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A View From the Edge

Good news in innovation

A View From the Edge

Sometimes, good inventions come in simple packages. And sometimes good people redefine their life’s goals to change the lives of many.

Jose Gomez-Marquez at Massachusetts Institute of Technology was frustrated at the lack of money for expensive medical equipment in developing nations. People were dying because, for example, IV drip machinery could cost $5,000. For some hospitals that is the budget for the entire emergency room.

Good news in worldwide innovation

A View From The Edge

Sometimes, good inventions come in simple packages. And sometimes good people redefine their life’s goals to change the lives of many.

Jose Gomez-Marquez at Massachusetts Institute of Technology was frustrated at the lack of money for expensive medical equipment in developing nations. People were dying because, for example, IV drip machinery could cost $5,000. For some hospitals that is the budget for the entire emergency room.

Giants control Congress

A View From the Edge

Over the last year, AT&T (amongst others) spent a small fortune lobbying congressional members (and that includes their underpaid staff, who are easy pickings) to ensure that the FCC does not force cell phone (3G and 4G) Internet access to be free nor even regulate it.

Cyberbullies young and old

A View From the Edge

We have all been to PTA groups and school board meetings (and some sports days) when parents shout out their worries and become belligerent. And we’ve all read news reports of parents sometimes becoming violent, fueled by the passion they have for their kids or against those looking after their kids.

And, to be honest, I have passionately bearded a principal or two in my time; a local mom and I once went ballistic over an inappropriate sex education book given to my 12-year-old.… But that is another story.

The American war debt

A View From the Edge

Income tax in America was first tried during the Revolutionary period and then again after the Civil War broke out — well, they had to pay the troops somehow. That taxation did not last long and was quickly repealed.

Congress was mostly an exclusive club for wealthy landowners, and you don’t have to wonder why Congress gentlemen of the time repealed income tax so quickly.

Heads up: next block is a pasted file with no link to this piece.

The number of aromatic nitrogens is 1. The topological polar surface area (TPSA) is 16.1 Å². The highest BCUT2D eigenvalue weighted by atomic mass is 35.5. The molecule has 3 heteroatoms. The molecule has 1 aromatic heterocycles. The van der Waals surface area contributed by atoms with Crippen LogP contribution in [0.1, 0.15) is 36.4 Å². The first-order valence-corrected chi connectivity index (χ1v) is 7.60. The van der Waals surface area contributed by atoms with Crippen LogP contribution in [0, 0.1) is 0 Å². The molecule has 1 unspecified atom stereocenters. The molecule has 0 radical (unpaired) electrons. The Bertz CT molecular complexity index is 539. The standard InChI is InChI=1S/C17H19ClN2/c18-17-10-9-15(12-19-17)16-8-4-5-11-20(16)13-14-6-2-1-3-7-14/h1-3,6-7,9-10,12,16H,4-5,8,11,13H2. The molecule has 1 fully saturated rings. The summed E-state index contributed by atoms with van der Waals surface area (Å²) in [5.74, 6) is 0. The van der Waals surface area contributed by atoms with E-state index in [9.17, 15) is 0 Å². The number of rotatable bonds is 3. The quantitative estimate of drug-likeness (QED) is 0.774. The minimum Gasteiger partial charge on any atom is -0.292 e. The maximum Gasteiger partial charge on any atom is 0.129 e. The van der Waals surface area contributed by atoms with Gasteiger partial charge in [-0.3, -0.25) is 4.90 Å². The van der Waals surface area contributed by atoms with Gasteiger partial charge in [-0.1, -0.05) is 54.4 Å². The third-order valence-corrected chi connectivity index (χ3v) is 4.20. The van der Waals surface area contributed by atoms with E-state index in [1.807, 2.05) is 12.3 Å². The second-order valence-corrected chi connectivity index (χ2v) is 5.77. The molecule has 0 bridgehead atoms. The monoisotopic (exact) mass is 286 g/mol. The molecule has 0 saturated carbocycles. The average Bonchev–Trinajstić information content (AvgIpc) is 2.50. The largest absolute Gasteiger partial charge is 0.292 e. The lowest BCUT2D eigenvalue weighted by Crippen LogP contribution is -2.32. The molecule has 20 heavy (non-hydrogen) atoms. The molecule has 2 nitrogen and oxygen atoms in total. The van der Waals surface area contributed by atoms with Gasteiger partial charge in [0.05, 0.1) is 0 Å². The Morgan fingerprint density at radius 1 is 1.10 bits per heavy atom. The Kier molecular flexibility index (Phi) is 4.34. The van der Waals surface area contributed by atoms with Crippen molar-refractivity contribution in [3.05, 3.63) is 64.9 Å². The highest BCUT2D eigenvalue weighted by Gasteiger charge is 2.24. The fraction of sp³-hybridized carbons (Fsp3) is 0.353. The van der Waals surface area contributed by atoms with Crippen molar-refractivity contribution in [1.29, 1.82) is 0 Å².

Excessive reactions on rape and child abuse?

A View From the Edge

Father Ciro Benedettini, the Vatican press office vice director (and remember anything coming from that office is carefully vetted beforehand) issued a press statement recently about the friction between Ireland and the Vatican over the sexual abuse of children by Roman Catholic priests for decades.

His written press statement concluded with these words:  “…some degree of surprise and disappointment at certain excessive reactions.”

Avoid silly baby names

A View From the Edge

OK, I guess I am officially what a friend calls a “wrinkly.” But I am always finding mental cracks in people’s thinking — especially when it comes to their children.

I do not know what is wrong with some parents, but they seem determined to punish their kids ahead of time, all the while they think they are doing good. So, here is a list of my least favorite baby names currently in the news.

Sin tax revenues

A View From the Edge

Avoiding abuse of addictive liquids and other such things has always been the reasoning behind licensing for taxation. The argument goes like this: “If we tax the product to the hilt, it’ll wean the people off.”

OK, that is partly true. I know many smokers who have cut down because, as they put it, “these darned things are just too darned expensive.” (I edited the expletives they really used).

Be fair to the chickens

A View From the Edge

OK, you probably do not spend a lot of time thinking about chickens, the egg you eat at breakfast, the types of chickens and the color of the eggs. For a long time, brown eggs were believed healthier. Then there is the American world-beater Rhode Island red, now the global No. 1 preferred breed (for eggs and meat). And so on … chickens and eggs are a big part of our lives.

Atomic energy, yes or no: It’s your call

A View From the Edge

Part of the problem with evaluating atomic energy as part of our daily lives is that most people are too poorly educated (not stupid, just ignorant) on the science involved to really understand how it all works. Because they don’t get the science, they are left listening to politicians (themselves pretty ignorant) who are pushing an agenda often without any long-term scientific assessment or, worse, dependent on lobbyists who have told them what to think.